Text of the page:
By Keith Waits
Entire contents are copyright © 2013, Keith Waits. All rights reserved.
Published in conjunction with Pure Uncut Candy magazine.
Jay Leisten has been a comic book artist for many years, most recently working for Marvel Comics on titles such as X-Men, X-Factor and Iron Man. On June 29 he will be participating in the Derby City Comic Com at the Kentucky International Convention Center.
Keith Waits: People who are familiar with comic books understand that there are various stages in which the art is created, and you’ve done more than one of these roles but you are primarily an inker. Tell us a little bit about what that means.
Jay Leisten: To back it up one step, first the writer and editors put together a script to work from, and then it is sent to a penciler, who is usually my partner on a project. They do the layout, the design and the character work, so that the page reads clearly. It’s sort of what a director would do on a film. I plug things in like the lighting or special effects guy would, assisting him in getting a final product that is clear to read in black-and-white. Sometimes I’ll do gray tone painting – that’s actually kind of my specialty, the gray tone washes and things like that. At that point it’s called final line art and then it goes off to a colorist who does digital color to make four-color separations and achieve the nice, extra lighting work that’s done in the colors.
KW: You talk about that specialty – gray washes. Do the editors come to you requesting that that? Or are you given a lot of freedom to do what you want?
JL: I’m fairly free to do what I want. I work closely with Greg Land, and we’ve known each other for almost 20 years. I’ve worked with him specifically since 2002, and sometimes they will bring a new artist who may be similar or have certain quirks that I am particularly good at correcting. But Greg and I have a symbiotic relationship where he can now turn in a little less work so I can carry the load a little bit more, so we can achieve some life balances, as it were. The penciling job is by far the more intensive job page-to-page. Those guys are clocking 12 to 16 hours on one page, whereas I may do something like 4 to 10, so I can handle two artists or assist another artist and let them back down on their time line.
KW: Do you pencil sometimes?
JL: In published comics I’ve only done four 4 pencil jobs. I’ve done several jobs where I am what is called a finisher, wherein the penciler only does a layout – the figures are in the correct placement, the anatomy is roughly correct, the costuming is not in place, the hair and lighting is really out the window, and just the structure itself is there. It is my job then to take the time, which he didn’t have, and make it look like his work, which is tricky sometimes.
KW: You’re working for Marvel, which means you’ve had the opportunity to work on some iconic titles – you’re doing Iron Man now, you’ve done X-Men…
JL: Yeah, I did X-Men for a little over five years, and both X-Men titles for two years.
KW: Does the fact that you are working with something so well-known ever inform the choices you make creatively?
JL: Sure. You’re upholding a certain standard that has been around since…well X-Men goes back 50 years – 1962 or '63 at least.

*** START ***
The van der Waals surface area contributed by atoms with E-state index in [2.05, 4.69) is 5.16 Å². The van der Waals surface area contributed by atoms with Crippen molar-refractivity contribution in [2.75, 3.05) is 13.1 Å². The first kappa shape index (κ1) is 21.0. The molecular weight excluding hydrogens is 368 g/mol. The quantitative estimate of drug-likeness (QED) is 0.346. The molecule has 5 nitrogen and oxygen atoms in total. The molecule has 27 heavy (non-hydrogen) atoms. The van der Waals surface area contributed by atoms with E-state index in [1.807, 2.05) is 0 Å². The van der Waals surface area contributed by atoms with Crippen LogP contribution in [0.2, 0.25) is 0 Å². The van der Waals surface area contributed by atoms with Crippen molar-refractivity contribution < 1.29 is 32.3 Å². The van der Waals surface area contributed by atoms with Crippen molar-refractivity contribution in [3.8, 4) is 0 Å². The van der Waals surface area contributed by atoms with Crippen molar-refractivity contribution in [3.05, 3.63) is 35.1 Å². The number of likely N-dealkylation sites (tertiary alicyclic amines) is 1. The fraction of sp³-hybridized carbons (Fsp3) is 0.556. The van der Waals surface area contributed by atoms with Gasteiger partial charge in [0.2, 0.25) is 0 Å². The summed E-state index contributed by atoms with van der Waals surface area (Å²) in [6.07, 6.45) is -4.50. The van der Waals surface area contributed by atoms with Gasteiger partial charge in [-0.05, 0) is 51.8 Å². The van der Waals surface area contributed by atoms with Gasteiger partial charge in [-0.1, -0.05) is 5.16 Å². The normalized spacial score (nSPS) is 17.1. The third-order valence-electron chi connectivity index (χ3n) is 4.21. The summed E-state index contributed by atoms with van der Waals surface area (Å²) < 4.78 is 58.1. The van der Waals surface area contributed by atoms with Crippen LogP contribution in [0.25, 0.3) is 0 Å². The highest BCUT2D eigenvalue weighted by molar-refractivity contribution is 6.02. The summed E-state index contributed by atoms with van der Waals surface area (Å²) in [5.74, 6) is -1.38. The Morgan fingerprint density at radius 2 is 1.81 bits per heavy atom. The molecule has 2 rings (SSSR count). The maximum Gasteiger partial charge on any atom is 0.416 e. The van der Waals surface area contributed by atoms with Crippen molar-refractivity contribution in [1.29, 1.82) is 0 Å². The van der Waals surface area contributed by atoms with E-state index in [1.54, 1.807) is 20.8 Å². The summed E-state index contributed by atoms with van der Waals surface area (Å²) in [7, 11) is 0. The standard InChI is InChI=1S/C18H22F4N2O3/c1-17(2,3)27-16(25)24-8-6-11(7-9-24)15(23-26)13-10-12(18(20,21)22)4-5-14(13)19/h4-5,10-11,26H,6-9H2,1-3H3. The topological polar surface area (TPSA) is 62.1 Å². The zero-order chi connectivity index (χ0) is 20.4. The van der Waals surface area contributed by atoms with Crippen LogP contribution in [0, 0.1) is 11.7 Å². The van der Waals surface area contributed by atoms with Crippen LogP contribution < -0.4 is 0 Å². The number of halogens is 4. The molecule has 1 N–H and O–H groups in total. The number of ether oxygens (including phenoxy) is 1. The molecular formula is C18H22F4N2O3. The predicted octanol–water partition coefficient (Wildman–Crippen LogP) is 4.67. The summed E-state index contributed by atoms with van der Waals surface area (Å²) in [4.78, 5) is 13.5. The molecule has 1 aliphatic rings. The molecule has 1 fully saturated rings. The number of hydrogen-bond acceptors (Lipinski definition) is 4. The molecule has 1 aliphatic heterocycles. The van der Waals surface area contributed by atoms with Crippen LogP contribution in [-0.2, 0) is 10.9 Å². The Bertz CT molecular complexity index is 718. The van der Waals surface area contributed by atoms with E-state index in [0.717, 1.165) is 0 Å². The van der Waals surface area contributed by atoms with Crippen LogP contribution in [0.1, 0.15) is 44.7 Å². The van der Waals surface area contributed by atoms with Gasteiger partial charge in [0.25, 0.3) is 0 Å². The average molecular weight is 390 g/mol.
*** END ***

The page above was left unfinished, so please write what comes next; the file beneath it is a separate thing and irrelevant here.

KW: Do you feel obliged to pick up on certain influences or styles from previous artists in that history?
JL: Not a lot. It does happen from time to time that you want to do a specific homage. We did Fantastic Four for a little while and Greg really wanted to call back to Jack Kirby, who started the Fantastic Four, so the Thing character was always done as close to a “Jack Kirby” style as possible: lots of thick, black, chunky lines; odd lighting choices that make things stick out like broken concrete. Issue #9 of Iron Man was an origin story, and so I got to ink nine different eras of Tony Stark. So I just went back in and changed the style of it to fit the '80s, '90s, 2000s and make it fit the style of whichever artist was doing it at the time.
KW: It’s interesting that you can live in Louisville and do this work for one of the two major comic book publishers. It’s become easy now. But how does that work?
JL: We work a lot by email. I get files and then throw them on the scanner so the colorist and editors can see it. Greg (who lives in Tampa) and I have a pretty good understanding, so we don’t have to communicate a whole lot about the work. We’ll discuss general ideas when we are launching a title and then after that he’s putting it in my hands to uphold what we discussed early on. With others we will Skype or Google chat and show the pages back and forth, give each other corrections and advice.
KW: Do you and Greg get paired a lot because the editors…
JL: We work exclusively...there is no other choice, really. Since I started with Greg, except for a break of a few years, no one has touched a page of his since 2004.
KW: Is that kind of partnership common in the comic book world right now?
JL: It can be, but typically deadlines cause problems with that. If the penciler gets behind, for whatever reason, then there may not be enough time for one inker to get the pages done on time. Greg and I have an understanding that we will keep the pages flowing and cover additional Fed Ex charges ourselves if need be. It buys us time and keeps any cracks from opening up.
KW: It seems like the publishers would value that kind of partnership because comic book readers are known for loyalty and attention to particular artists or teams of artists.